Organ Transplant Nutrition and Fitness FAQs
Life before and after an organ transplant can be filled with highs and lows. To receive a life-saving transplant, patients may be asked to make certain changes in their lives related to diet and exercise which can be uncomfortable at first. And as transplant recipients, healthy dietary habits and regular exercise also play an important role.
Below are the questions we hear most frequently from our transplant patients and their family members. By understanding the role that diet and exercise play in the overall transplantation process, you will be better prepared to navigate the transplant “new normal” successfully.
How can a patient prepare for an organ transplant through their diet?
Patients should try to follow a healthy well-balanced diet before transplant. Things like starting the day off with a healthy breakfast, avoiding high amounts of sugar and unnecessary additives and snacking smart will likely be encouraged. Transplant patients may be asked to reduce their sodium or salt intake to lower blood pressure and fluid retention. This will help patients remain more mobile and active.
A diet of adequate protein is also important in maintaining muscle mass, functionality and overall nutrition, while also helping with a quicker recovery. The amount of protein a patient needs before transplant will vary depending on their individual weight and which organ they are hoping to receive. For those in need of a kidney transplant, follow your dialysis unit dietitian’s guidance with your diet. If you are pre-dialysis, your dietitian will provide information during your evaluation pointing out foods that are rich in potassium and phosphorus you may need to limit.
Does a patient have to watch their diet after an organ transplant?
Yes, diet still plays a big role after a transplant. It is important to maintain a healthy weight and be physically active regularly. A healthy post-transplant diet includes controlling blood sugar, avoiding excess weight gain and closely following all food safety and handling precautions. Your lab results will be monitored very closely after transplant. Kidney transplant recipients may still need to adjust their intake of high potassium or phosphorus foods. These levels and your new organ’s function can both be affected by your new medications.
Why would a patient need to avoid certain foods?
After a transplant, patients will need to take immunosuppressive drugs, also known as anti-rejection drugs, for the rest of their lives. These medications help lower the risk of a new organ being rejected. However, these drugs also weaken the body’s ability to fight infection. Taking these medicines increases your risk of getting very sick from germs, so it is key to assure all food and beverages you consume are handled properly. Transplant recipients will need to avoid any cross-contamination or consuming any food that may be spoiled, rotten or past the expiration date.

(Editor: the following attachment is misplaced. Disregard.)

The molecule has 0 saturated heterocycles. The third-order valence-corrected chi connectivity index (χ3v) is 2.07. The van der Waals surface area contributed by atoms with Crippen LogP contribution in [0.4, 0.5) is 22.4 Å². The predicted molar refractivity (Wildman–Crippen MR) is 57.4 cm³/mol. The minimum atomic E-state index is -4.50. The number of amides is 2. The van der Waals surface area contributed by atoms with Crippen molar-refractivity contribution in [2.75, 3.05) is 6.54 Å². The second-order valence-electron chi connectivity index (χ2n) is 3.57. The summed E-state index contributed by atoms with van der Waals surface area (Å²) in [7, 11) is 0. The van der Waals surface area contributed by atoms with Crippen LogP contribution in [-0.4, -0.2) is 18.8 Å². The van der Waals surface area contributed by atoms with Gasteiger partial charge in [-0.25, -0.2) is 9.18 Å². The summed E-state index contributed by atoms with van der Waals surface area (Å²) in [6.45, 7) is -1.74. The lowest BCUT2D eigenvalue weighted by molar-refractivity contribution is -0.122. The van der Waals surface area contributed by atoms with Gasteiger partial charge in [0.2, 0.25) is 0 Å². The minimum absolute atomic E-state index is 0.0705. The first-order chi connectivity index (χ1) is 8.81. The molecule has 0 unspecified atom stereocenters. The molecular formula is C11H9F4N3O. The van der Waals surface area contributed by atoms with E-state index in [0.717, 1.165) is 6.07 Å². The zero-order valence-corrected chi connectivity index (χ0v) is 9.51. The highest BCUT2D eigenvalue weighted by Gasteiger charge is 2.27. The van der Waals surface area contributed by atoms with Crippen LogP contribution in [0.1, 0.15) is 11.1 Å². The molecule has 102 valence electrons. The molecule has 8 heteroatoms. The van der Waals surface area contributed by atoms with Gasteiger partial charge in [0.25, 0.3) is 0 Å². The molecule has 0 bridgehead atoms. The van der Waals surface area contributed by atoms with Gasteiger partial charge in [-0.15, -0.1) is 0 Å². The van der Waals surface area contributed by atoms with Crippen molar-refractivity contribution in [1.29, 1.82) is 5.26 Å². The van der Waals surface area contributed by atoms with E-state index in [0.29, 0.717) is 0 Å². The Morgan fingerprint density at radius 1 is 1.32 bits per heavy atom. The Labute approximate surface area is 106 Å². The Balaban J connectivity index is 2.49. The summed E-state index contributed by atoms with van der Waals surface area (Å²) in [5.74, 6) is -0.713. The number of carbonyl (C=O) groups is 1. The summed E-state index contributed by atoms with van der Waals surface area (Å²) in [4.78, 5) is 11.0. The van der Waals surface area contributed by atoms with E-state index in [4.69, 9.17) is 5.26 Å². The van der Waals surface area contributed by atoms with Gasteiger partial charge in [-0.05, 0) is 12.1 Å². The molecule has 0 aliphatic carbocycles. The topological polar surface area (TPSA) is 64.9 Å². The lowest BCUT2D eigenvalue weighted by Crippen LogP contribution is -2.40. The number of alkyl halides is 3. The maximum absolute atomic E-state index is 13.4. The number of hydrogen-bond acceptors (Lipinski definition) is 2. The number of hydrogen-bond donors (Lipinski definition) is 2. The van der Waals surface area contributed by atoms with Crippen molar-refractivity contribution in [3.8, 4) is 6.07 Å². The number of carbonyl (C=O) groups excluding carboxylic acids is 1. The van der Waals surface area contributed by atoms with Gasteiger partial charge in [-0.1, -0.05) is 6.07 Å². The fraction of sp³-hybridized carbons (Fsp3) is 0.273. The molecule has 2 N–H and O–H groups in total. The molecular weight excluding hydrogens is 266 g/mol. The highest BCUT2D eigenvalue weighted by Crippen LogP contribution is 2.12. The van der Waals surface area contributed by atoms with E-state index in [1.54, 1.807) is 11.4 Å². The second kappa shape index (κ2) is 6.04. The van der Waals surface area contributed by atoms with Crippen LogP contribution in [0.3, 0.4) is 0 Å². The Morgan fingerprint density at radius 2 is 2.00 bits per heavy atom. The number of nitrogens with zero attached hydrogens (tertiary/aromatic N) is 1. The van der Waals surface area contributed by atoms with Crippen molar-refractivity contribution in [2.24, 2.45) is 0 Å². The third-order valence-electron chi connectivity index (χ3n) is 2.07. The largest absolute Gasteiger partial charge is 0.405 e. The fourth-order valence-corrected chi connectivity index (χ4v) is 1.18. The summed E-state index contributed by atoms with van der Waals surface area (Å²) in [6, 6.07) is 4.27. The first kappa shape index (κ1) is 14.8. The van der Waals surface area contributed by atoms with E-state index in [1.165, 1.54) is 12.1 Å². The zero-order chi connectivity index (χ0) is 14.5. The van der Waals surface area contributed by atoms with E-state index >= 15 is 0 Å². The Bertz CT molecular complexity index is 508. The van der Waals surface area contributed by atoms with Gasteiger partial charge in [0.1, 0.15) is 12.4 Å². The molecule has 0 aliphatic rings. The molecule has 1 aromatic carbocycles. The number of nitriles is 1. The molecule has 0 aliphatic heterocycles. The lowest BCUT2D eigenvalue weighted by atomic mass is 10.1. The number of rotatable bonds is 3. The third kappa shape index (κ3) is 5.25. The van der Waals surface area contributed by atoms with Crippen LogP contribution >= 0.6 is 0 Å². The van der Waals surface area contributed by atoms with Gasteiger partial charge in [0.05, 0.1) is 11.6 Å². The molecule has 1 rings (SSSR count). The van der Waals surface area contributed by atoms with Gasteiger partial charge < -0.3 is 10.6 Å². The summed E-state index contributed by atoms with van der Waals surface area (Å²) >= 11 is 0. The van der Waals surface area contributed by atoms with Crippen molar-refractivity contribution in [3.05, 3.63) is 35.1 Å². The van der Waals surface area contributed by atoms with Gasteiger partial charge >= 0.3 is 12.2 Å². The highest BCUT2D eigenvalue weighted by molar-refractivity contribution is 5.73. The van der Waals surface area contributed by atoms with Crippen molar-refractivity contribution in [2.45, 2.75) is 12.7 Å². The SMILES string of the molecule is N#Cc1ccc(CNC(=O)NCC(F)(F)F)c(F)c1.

Patients may also need to take steroids post-transplant, which can cause unwanted weight gain, increased blood fat levels and salt and fluid retention. Making healthy food choices and sticking to appropriate portion sizes can help patients avoid gaining too much additional weight. Patients should keep in mind that excessive weight gain after transplant can lead to recurrent/new fatty liver or renal disease in their new organ.
What are some foods to avoid?
Transplant patients should avoid raw or undercooked meat, poultry and seafood like fin-fish and shellfish as well as food that is spoiled, moldy or past its use-by date. They should also not consume unpasteurized milk and foods made from unpasteurized milk like cheese and yogurt, and uncooked or undercooked eggs and any products containing them.
Some fruits and vegetables are off-limits including grapefruit and grapefruit juice as well as pomegranate and pomegranate juice, especially if one of your immunosuppressive medications is cyclosporine or PROGRAF® (tacrolimus). Unwashed raw fruits, vegetables and salads, damaged fruits, unpasteurized juices and ciders and sprouts like alfalfa or bean sprouts may also be forbidden.
Who can help patients plan a proper diet after their transplant?
A registered dietitian at a transplant center can help patients eat healthy post-transplant.
Can a patient exercise after a transplant?
Exercise and physical activity should be a regular part of life after an organ transplant to continue improving overall physical and mental health. Regular exercise after a transplant helps boost energy levels and increase strength. It also helps maintain a healthy weight, reduce stress and prevent common post-transplant complications such as high blood pressure and cholesterol levels.
Your transplant team will recommend a physical activity program based on individual needs and goals. After surgery, you must check with your physician when it is appropriate to resume exercise and what type of exercise you plan to do at that time. Some people may be advised to try low-impact aerobic exercises like walking, swimming and hiking, or resistance or weight training to regain muscle function and strength. While exercising, transplant patients will need to be mindful of starting slowly and building their endurance, as well as exercising precautions at their gym by disinfecting equipment before use.
A registered organ donor can save up to 9 lives. Learn more at Ochsner.org/save9.